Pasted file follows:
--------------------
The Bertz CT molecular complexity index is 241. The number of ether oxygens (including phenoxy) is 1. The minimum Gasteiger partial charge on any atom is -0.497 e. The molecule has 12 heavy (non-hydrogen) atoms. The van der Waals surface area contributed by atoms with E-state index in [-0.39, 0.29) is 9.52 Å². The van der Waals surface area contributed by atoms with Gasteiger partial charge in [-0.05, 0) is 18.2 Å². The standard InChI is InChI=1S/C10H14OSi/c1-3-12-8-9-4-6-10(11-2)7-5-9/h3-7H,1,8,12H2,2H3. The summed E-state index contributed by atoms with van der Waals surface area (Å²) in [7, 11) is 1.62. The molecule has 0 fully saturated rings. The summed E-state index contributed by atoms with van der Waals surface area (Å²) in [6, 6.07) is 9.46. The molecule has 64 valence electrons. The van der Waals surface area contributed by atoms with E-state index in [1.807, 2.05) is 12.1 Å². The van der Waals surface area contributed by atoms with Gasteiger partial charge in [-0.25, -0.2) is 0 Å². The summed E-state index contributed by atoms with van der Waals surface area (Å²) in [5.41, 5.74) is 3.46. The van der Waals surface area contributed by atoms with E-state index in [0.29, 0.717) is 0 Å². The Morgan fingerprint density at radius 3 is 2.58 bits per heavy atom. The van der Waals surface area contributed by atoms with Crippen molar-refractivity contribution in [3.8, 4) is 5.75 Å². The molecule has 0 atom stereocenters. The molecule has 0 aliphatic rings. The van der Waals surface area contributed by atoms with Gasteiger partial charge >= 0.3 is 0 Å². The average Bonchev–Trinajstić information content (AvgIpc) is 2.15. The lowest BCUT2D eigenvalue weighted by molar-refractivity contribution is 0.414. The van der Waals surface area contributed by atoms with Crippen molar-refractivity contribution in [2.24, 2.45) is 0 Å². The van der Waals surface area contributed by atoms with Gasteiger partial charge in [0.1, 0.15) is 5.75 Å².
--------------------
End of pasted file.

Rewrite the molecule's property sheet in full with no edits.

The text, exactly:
The Bertz CT molecular complexity index is 241. The number of ether oxygens (including phenoxy) is 1. The minimum Gasteiger partial charge on any atom is -0.497 e. The molecule has 12 heavy (non-hydrogen) atoms. The van der Waals surface area contributed by atoms with E-state index in [-0.39, 0.29) is 9.52 Å². The van der Waals surface area contributed by atoms with Gasteiger partial charge in [-0.05, 0) is 18.2 Å². The standard InChI is InChI=1S/C10H14OSi/c1-3-12-8-9-4-6-10(11-2)7-5-9/h3-7H,1,8,12H2,2H3. The summed E-state index contributed by atoms with van der Waals surface area (Å²) in [7, 11) is 1.62. The molecule has 0 fully saturated rings. The summed E-state index contributed by atoms with van der Waals surface area (Å²) in [6, 6.07) is 9.46. The molecule has 64 valence electrons. The van der Waals surface area contributed by atoms with E-state index in [1.807, 2.05) is 12.1 Å². The van der Waals surface area contributed by atoms with Gasteiger partial charge in [-0.25, -0.2) is 0 Å². The summed E-state index contributed by atoms with van der Waals surface area (Å²) in [5.41, 5.74) is 3.46. The van der Waals surface area contributed by atoms with E-state index in [0.29, 0.717) is 0 Å². The Morgan fingerprint density at radius 3 is 2.58 bits per heavy atom. The van der Waals surface area contributed by atoms with Crippen molar-refractivity contribution in [3.8, 4) is 5.75 Å². The molecule has 0 atom stereocenters. The molecule has 0 aliphatic rings. The van der Waals surface area contributed by atoms with Gasteiger partial charge >= 0.3 is 0 Å². The average Bonchev–Trinajstić information content (AvgIpc) is 2.15. The lowest BCUT2D eigenvalue weighted by molar-refractivity contribution is 0.414. The van der Waals surface area contributed by atoms with Crippen molar-refractivity contribution in [2.24, 2.45) is 0 Å². The van der Waals surface area contributed by atoms with Gasteiger partial charge in [0.1, 0.15) is 5.75 Å².